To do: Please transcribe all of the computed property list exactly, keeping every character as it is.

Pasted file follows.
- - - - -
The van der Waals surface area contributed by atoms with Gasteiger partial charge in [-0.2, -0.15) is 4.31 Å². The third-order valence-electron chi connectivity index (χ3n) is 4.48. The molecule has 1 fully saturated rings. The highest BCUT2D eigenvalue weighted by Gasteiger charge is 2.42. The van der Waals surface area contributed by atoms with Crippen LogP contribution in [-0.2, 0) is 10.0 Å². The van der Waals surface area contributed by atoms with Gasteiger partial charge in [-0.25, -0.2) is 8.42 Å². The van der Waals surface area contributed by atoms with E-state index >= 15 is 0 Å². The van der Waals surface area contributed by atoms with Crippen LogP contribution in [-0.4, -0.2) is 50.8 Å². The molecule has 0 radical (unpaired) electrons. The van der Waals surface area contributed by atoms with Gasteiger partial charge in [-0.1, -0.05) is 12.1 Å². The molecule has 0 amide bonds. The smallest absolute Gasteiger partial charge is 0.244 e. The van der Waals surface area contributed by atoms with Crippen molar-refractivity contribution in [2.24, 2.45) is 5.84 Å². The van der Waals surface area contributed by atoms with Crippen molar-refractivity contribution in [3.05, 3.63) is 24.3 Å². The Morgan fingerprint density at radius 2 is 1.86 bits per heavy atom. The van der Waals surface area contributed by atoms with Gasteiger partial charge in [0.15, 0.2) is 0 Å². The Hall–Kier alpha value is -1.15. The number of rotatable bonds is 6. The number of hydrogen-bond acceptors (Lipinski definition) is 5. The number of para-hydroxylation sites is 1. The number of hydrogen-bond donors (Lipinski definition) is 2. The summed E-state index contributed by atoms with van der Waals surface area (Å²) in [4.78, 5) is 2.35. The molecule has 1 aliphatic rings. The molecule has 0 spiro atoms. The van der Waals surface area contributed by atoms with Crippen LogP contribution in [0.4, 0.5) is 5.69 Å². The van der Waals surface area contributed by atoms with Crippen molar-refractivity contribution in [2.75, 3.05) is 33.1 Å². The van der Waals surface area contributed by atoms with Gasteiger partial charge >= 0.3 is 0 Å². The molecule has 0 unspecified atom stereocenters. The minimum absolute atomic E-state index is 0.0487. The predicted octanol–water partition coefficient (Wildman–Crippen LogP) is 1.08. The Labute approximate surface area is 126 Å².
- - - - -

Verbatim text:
The van der Waals surface area contributed by atoms with Gasteiger partial charge in [-0.2, -0.15) is 4.31 Å². The third-order valence-electron chi connectivity index (χ3n) is 4.48. The molecule has 1 fully saturated rings. The highest BCUT2D eigenvalue weighted by Gasteiger charge is 2.42. The van der Waals surface area contributed by atoms with Crippen LogP contribution in [-0.2, 0) is 10.0 Å². The van der Waals surface area contributed by atoms with Gasteiger partial charge in [-0.25, -0.2) is 8.42 Å². The van der Waals surface area contributed by atoms with E-state index >= 15 is 0 Å². The van der Waals surface area contributed by atoms with Crippen LogP contribution in [-0.4, -0.2) is 50.8 Å². The molecule has 0 radical (unpaired) electrons. The van der Waals surface area contributed by atoms with Gasteiger partial charge in [-0.1, -0.05) is 12.1 Å². The molecule has 0 amide bonds. The smallest absolute Gasteiger partial charge is 0.244 e. The van der Waals surface area contributed by atoms with Crippen molar-refractivity contribution in [2.24, 2.45) is 5.84 Å². The van der Waals surface area contributed by atoms with Crippen molar-refractivity contribution in [3.05, 3.63) is 24.3 Å². The Morgan fingerprint density at radius 2 is 1.86 bits per heavy atom. The van der Waals surface area contributed by atoms with Gasteiger partial charge in [0.15, 0.2) is 0 Å². The Hall–Kier alpha value is -1.15. The number of rotatable bonds is 6. The number of hydrogen-bond acceptors (Lipinski definition) is 5. The number of para-hydroxylation sites is 1. The number of hydrogen-bond donors (Lipinski definition) is 2. The summed E-state index contributed by atoms with van der Waals surface area (Å²) in [4.78, 5) is 2.35. The molecule has 1 aliphatic rings. The molecule has 0 spiro atoms. The van der Waals surface area contributed by atoms with Crippen LogP contribution in [0.4, 0.5) is 5.69 Å². The van der Waals surface area contributed by atoms with Crippen molar-refractivity contribution in [2.75, 3.05) is 33.1 Å². The van der Waals surface area contributed by atoms with Gasteiger partial charge >= 0.3 is 0 Å². The molecule has 0 unspecified atom stereocenters. The minimum absolute atomic E-state index is 0.0487. The predicted octanol–water partition coefficient (Wildman–Crippen LogP) is 1.08. The Labute approximate surface area is 126 Å².